You’ve just packed up the trunk of your car with groceries and are about to shut the lid. From the corner of your eye, you catch a glimpse of something that makes you feel uneasy for just a moment, but you brush it off and carry on. Suddenly, your worst fears come true and you find yourself in the hands of someone with ill intentions and you’re forced to react.
Traditional techniques, like kicking or pushing, may not be effective for those with limited physical abilities and can make the situation far more dangerous for the victim. Think of how that grocery store parking situation would play out for your grandmother or the nice older lady you say hello to who lives down the street.
That’s where Mark Shuey comes in. His Cane Fu is aimed at teaching older adults the skills to surviving a personal attack. For times when help isn’t possible, fighting back with a cane is a viable option. Using a walking cane as a formidable weapon, participants learn to block hits and even swing back or hold down an opponent.
It’s scary to think of things that could happen, but being prepared can make a world of difference when it comes to your safety. Self-defense is often a matter of quick decision making and can mean having to use reasonable force on an attacker.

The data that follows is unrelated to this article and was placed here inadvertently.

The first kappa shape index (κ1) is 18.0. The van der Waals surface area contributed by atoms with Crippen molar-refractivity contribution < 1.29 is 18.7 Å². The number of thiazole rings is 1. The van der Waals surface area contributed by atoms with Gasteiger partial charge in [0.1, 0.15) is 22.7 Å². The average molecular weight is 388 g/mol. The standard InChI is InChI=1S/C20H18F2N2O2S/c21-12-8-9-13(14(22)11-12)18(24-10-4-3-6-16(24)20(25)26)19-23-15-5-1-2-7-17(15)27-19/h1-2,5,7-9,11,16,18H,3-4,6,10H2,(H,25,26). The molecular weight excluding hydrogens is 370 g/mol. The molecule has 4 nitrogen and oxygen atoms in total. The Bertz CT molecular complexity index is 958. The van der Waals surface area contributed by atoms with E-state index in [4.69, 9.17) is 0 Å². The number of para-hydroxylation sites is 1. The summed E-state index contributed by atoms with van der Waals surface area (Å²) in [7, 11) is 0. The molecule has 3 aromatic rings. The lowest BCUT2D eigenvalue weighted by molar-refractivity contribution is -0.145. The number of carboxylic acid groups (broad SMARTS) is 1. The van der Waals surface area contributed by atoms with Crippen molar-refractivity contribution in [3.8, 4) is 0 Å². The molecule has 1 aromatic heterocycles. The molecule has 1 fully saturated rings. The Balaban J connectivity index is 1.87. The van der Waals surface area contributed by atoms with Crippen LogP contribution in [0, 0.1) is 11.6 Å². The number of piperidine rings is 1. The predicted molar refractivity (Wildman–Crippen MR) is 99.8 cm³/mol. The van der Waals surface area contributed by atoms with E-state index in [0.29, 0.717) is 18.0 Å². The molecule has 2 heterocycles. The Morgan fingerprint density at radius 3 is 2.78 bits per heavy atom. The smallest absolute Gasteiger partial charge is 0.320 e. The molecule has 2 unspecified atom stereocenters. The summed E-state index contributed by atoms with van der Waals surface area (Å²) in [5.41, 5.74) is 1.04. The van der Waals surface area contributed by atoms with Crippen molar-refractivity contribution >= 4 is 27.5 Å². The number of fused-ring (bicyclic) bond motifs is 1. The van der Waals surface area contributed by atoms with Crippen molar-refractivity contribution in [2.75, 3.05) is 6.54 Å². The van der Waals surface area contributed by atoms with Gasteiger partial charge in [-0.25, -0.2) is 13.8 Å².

Using an object someone already owns and is likely to have on hand in moments of a potential attack makes Cane Fu classes tangible and appealing. The gentle physical activity that occurs while learning the self-defense moves also promotes healthy exercise. Participants also gain a sense of self-confidence, feeling powerful using something that is often associated with frailty and vulnerability.
Programs have been offered in assisted living facilities and senior centers (often by police officers) as a way to prevent elder abuse as well as in health clubs.
Would-be assailants should take note of the classes motto: “Walk softly but carry a big stick.”